Thatís despite gold faring much worse in Q4 than it did in Q3. Quarter-to-date, the average gold price has fallen 6.2% to $1251 per ounce. And that indeed virtually assures the junior gold minersí fundamentals wonít look as good this quarter as they did last quarter. Regardless, the juniorsí costs are so far under even current prevailing gold prices that they are still going to do fine. They will easily ride out this gold swoon.
Letís assume the gold juniorsí AISCs donít improve in Q4, staying at $911 per ounce. Itís actually highly likely they will improve substantially in Q4 as those Q3 production shortfalls at some GDXJ components reverse. So steady costs are conservative. On top of that, assume gold doesnít bounce in Q4 which is unlikely after such extreme gold-futures selling. Thus goldís current QTD average of $1251 will hold strong.
This implies the GDXJ junior gold miners will still earn an impressive $340 per ounce in the current dark Q4! While indeed down 19.7% from Q3ís levels, that still represents hefty 27% operating margins. These are very high by almost every other industryís standards. And when gold inevitably bounces after the heavy futures selling passes as always, the operating profitability of the juniors will again leverage goldís gains.
Considering the junior-gold sector as represented by GDXJ has plunged 35% at worst in recent months on a likely quarterly-profits drop around just half that, the selling is excessive. It never had anything to do with fundamentals, which remain very strong. The entire massive correction was a sentiment thing, investors and speculators succumbing to their own fear and rushing to sell low instead of acting rationally.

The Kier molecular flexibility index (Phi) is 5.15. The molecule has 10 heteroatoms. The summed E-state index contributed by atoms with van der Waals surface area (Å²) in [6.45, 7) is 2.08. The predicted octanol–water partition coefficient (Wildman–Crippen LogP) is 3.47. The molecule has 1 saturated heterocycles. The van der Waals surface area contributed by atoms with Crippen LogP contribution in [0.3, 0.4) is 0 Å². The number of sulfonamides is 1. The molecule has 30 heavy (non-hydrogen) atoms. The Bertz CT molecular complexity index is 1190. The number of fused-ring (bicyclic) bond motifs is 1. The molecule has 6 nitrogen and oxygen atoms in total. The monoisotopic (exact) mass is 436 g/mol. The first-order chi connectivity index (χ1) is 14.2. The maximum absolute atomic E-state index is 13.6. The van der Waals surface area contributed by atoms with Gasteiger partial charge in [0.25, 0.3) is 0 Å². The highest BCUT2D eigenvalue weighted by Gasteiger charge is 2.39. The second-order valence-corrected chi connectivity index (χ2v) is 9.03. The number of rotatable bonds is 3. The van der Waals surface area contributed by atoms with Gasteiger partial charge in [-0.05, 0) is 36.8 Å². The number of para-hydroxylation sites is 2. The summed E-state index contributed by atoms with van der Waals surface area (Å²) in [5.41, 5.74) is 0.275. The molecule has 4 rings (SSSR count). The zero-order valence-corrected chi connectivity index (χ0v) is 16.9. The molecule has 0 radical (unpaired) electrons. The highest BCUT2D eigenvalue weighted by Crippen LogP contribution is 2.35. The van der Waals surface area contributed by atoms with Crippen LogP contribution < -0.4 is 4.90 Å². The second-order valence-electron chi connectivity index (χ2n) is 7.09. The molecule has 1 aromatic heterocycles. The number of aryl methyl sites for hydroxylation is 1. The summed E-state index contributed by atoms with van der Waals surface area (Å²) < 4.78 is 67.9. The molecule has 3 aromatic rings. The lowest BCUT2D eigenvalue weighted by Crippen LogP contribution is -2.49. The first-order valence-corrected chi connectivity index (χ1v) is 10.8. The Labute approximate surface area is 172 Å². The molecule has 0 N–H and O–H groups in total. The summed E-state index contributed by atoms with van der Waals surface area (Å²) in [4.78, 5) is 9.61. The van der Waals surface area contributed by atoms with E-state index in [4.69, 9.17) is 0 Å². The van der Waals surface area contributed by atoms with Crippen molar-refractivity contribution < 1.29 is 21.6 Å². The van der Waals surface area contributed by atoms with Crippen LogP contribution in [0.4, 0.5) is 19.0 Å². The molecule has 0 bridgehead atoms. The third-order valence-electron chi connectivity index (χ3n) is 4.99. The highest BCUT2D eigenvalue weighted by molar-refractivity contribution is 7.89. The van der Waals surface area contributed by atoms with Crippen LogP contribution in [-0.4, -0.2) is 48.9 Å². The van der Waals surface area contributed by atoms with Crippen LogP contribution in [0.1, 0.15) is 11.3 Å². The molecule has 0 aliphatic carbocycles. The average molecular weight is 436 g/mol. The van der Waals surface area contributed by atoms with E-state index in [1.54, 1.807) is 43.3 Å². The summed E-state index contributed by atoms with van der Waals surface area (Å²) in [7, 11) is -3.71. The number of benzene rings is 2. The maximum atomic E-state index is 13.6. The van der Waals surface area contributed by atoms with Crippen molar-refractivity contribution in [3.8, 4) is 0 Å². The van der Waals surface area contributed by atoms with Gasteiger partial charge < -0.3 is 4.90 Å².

Gold wonít linger near these lows for long, which means neither will the junior gold stocks. Gold tends to be an anti-stock trade. Futures speculators jettisoned gold like crazy since the election because the stock markets and US dollar were both soaring on surprise euphoria after Trumpís win. But when the hard challenges of changing things crush the fantasy, stock markets will roll over again and gold will return to favor.
While investors can certainly buy GDXJ to ride the coming enormous profits growth in the junior miners as gold rebounds, Iíve long preferred handpicking individual stocks. GDXJ suffers from serious over-diversification, which really retards its ultimate potential gains. The best juniors with superior fundamentals will trounce GDXJ, which is why Iíd much rather own the best individual stocks and forgo the rest.
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The bottom line is the junior gold minersí fundamentals in recently-reported Q3í16 were very strong and bullish. Despite higher all-in sustaining costs, the higher gold prices still led to improving operating cash flows and exploding accounting profitability. This year the gold juniors have enjoyed a truly amazing fundamental transformation. And it is only just starting like goldís young bull market, which will soon return.
But unfortunately today most investors and speculators arenít paying attention to the gold juniorsí strong fundamentals. Instead they are all wrapped up in the fearful prevailing sentiment. Thatís a big mistake as always. While the gold juniorsí operating profitability will indeed decrease in Q4 if gold prices stay low, goldís bull is far from over. When it starts powering higher again on weaker stock markets, juniors will soar.
Adam Hamilton, CPA December 2, 2016 Subscribe at www.zealllc.com/subscribe.htm